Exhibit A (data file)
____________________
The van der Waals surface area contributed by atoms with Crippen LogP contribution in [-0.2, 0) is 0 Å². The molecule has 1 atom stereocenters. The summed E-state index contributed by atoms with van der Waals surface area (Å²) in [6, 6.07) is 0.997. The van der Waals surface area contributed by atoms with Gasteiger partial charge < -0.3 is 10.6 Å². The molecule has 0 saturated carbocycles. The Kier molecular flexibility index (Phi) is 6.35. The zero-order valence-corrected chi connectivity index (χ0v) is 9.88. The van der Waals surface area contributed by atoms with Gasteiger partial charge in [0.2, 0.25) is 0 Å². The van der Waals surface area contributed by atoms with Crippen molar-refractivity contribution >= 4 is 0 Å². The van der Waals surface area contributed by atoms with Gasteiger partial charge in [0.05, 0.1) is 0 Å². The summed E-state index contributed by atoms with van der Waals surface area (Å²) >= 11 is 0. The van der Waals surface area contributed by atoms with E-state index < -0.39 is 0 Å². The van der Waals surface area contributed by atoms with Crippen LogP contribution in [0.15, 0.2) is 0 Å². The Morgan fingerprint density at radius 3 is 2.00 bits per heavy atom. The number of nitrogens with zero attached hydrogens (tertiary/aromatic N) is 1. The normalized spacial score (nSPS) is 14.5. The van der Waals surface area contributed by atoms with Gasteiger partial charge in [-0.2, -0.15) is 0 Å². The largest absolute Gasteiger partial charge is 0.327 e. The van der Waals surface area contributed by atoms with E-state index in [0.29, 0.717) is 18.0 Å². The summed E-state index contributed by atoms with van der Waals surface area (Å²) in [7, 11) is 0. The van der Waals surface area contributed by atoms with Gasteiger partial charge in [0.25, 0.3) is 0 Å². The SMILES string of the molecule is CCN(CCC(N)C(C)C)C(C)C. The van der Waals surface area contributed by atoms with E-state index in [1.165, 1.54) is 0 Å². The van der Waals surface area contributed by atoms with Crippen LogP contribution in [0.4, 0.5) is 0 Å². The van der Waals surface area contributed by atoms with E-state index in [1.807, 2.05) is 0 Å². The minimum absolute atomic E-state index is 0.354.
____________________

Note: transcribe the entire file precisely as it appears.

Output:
The van der Waals surface area contributed by atoms with Crippen LogP contribution in [-0.2, 0) is 0 Å². The molecule has 1 atom stereocenters. The summed E-state index contributed by atoms with van der Waals surface area (Å²) in [6, 6.07) is 0.997. The van der Waals surface area contributed by atoms with Gasteiger partial charge < -0.3 is 10.6 Å². The molecule has 0 saturated carbocycles. The Kier molecular flexibility index (Phi) is 6.35. The zero-order valence-corrected chi connectivity index (χ0v) is 9.88. The van der Waals surface area contributed by atoms with Gasteiger partial charge in [0.2, 0.25) is 0 Å². The van der Waals surface area contributed by atoms with Crippen molar-refractivity contribution >= 4 is 0 Å². The van der Waals surface area contributed by atoms with Gasteiger partial charge in [0.05, 0.1) is 0 Å². The summed E-state index contributed by atoms with van der Waals surface area (Å²) >= 11 is 0. The van der Waals surface area contributed by atoms with E-state index < -0.39 is 0 Å². The van der Waals surface area contributed by atoms with Crippen LogP contribution in [0.15, 0.2) is 0 Å². The Morgan fingerprint density at radius 3 is 2.00 bits per heavy atom. The number of nitrogens with zero attached hydrogens (tertiary/aromatic N) is 1. The normalized spacial score (nSPS) is 14.5. The van der Waals surface area contributed by atoms with Gasteiger partial charge in [-0.2, -0.15) is 0 Å². The largest absolute Gasteiger partial charge is 0.327 e. The van der Waals surface area contributed by atoms with E-state index in [0.29, 0.717) is 18.0 Å². The summed E-state index contributed by atoms with van der Waals surface area (Å²) in [7, 11) is 0. The van der Waals surface area contributed by atoms with Gasteiger partial charge in [0.25, 0.3) is 0 Å². The SMILES string of the molecule is CCN(CCC(N)C(C)C)C(C)C. The van der Waals surface area contributed by atoms with E-state index in [1.165, 1.54) is 0 Å². The van der Waals surface area contributed by atoms with Crippen LogP contribution in [0.4, 0.5) is 0 Å². The van der Waals surface area contributed by atoms with E-state index in [1.807, 2.05) is 0 Å². The minimum absolute atomic E-state index is 0.354.